As a matter of comity, a federal court will not entertain a habeas corpus petition unless the petitioner has exhausted the available state judicial remedies on every ground presented in the petition. Rose v. Lundy , 455 U.S. 509, 518-22, 102 S.Ct. 1198, 71 L.Ed.2d 379 (1982). The habeas statute explicitly provides that a habeas petition brought by a person in state custody "shall not be granted unless it appears that - (A) the applicant has exhausted the remedies available in the courts of the State; or (B)(i) there is an absence of available State corrective process; or (ii) circumstances exist that render such process ineffective to protect the rights of the applicant." 28 U.S.C. § 2254(b)(1). Moreover, if the exhaustion requirement is to be waived, it must be waived expressly by the state, through counsel. See 28 U.S.C. § 2254(b)(3).
Exhaustion requires that petitioner's contentions be fairly presented to the state supreme court even if that court's review is discretionary. O'Sullivan v. Boerckel , 526 U.S. 838, 845-47, 119 S.Ct. 1728, 144 L.Ed.2d 1 (1999); James v. Giles , 221 F.3d 1074, 1077 n.3 (9th Cir. 2000). Petitioner must give the state courts "one full opportunity to resolve any constitutional issues by invoking one complete round of the State's established appellate review process" in order to exhaust his claims. O'Sullivan , 526 U.S. at 845. A claim has not been fairly presented unless the prisoner has described in the state court proceedings both the operative facts and the federal legal theory on which his claim is based. See Duncan v. Henry , 513 U.S. 364, 365-66, 115 S.Ct. 887, 130 L.Ed.2d 865 (1995); Picard v. Connor , 404 U.S. 270, 275-78, 92 S.Ct. 509, 30 L.Ed.2d 438 (1971); Johnson v. Zenon , 88 F.3d 828, 830 (9th Cir. 1996); Bland v. California Dep't of Corrections , 20 F.3d 1469, 1473 (9th Cir. 1994), overruled on other grounds by Schell v. Witek , 218 F.3d 1017 (9th Cir. 2000). Petitioner has the burden of demonstrating that he has exhausted available state remedies. See, e.g., Brown v. Cuyler , 669 F.2d 155, 158 (3d Cir. 1982).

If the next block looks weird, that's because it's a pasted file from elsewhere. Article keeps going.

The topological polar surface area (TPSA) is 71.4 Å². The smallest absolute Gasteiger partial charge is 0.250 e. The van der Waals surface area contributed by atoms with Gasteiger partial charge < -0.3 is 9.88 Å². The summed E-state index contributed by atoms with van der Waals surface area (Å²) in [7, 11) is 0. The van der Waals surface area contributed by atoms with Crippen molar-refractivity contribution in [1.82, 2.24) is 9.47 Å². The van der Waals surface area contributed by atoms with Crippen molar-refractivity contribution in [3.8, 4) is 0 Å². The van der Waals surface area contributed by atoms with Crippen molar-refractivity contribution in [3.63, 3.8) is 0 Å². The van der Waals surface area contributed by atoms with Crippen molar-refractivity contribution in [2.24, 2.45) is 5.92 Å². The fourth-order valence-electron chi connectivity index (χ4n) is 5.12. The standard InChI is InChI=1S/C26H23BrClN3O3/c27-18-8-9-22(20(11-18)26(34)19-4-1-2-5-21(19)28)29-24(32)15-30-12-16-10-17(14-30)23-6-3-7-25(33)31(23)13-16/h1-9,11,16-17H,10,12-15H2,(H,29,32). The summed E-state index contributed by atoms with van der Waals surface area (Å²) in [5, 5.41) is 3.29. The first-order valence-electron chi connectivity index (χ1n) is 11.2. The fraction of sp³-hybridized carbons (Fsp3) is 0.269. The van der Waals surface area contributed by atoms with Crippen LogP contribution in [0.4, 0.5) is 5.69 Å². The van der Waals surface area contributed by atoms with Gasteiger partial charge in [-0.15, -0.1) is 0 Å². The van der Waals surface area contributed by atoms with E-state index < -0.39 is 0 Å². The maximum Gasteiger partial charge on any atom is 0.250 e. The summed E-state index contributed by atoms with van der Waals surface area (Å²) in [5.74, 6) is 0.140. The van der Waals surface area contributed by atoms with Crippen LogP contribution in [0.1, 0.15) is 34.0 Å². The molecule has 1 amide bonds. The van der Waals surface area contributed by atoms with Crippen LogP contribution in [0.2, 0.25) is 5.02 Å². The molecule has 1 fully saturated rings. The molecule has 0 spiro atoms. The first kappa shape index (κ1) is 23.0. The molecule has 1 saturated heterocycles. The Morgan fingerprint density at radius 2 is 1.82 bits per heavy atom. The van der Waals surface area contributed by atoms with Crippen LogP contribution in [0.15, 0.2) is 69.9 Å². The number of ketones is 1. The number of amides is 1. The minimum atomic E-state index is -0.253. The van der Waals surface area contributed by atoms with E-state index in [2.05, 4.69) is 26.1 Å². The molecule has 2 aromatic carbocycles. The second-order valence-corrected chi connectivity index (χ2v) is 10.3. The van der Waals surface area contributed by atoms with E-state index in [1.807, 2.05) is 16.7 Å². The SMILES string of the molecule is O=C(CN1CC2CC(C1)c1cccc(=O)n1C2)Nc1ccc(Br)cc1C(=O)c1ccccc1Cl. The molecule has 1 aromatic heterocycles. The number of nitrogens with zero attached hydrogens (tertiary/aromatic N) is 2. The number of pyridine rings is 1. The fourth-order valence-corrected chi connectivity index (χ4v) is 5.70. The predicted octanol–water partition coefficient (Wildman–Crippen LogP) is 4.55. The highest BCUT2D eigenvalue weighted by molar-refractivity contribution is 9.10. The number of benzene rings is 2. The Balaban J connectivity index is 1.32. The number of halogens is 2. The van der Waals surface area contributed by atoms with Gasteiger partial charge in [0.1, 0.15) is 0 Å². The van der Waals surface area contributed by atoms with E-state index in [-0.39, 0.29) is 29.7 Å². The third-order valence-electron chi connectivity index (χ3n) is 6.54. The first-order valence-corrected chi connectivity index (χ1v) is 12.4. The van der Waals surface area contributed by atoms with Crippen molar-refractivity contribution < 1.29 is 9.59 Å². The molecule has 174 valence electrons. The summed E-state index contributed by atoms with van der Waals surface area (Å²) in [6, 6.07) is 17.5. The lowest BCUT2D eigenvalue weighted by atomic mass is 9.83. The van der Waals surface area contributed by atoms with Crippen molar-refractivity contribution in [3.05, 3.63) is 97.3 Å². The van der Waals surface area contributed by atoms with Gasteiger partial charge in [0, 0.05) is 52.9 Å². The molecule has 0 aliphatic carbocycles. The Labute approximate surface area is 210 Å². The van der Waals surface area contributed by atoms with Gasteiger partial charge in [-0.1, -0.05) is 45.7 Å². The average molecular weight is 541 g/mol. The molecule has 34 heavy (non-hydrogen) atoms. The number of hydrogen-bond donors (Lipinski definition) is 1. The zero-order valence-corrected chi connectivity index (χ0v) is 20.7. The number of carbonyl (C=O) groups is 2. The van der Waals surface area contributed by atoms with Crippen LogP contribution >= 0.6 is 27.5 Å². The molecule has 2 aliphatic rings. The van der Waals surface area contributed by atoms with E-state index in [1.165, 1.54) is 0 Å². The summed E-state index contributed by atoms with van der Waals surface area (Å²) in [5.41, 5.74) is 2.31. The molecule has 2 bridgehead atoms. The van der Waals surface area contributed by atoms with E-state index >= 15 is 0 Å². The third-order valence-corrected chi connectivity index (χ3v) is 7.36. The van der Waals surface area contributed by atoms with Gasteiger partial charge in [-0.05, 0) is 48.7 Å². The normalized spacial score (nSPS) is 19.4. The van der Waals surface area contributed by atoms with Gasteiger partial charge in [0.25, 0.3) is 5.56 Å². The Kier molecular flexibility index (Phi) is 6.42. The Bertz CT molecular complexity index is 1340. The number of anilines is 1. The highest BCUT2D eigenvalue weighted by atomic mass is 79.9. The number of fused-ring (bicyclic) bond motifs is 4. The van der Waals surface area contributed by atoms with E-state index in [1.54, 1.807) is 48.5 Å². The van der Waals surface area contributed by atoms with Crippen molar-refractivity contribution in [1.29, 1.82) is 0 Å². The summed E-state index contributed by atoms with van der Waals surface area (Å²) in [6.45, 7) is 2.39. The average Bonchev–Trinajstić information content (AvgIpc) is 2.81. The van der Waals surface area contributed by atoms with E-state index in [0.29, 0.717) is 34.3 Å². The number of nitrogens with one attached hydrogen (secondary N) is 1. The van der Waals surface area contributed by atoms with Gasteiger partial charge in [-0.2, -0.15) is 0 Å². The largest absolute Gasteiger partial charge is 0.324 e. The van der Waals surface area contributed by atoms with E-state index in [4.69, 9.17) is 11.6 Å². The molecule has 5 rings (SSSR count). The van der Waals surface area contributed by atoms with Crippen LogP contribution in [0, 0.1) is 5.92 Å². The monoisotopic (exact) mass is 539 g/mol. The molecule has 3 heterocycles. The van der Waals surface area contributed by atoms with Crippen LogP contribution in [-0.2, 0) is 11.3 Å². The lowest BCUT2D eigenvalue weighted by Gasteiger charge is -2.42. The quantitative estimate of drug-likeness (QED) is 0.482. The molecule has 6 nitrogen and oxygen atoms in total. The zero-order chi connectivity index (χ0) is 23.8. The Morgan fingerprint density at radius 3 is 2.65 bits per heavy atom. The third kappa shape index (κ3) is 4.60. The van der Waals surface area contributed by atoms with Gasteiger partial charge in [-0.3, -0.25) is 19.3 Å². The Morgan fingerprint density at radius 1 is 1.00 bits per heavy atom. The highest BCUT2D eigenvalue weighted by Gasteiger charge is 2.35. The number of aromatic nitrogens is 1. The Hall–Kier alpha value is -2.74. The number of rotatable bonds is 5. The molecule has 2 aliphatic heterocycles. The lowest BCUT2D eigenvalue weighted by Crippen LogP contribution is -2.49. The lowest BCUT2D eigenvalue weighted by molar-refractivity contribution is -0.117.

Here, petitioner has not exhausted his state judicial remedies in connection with this matter. (See generally Petition). Petitioner indicates that he has "previously filed" only one "petition, application, or motion with respect to this judgment" - specifically referring to a "Motion for Resentencing..." that he filed in the Los Angeles County Superior Court. (See Petition at 3). He further indicates that he "did not appeal from the adverse action on any petition, application or motion, " explaining that he did not do so because he "was not aware" of the legal bases for the instant Petition's grounds "until November 2013." (See Petition at 4).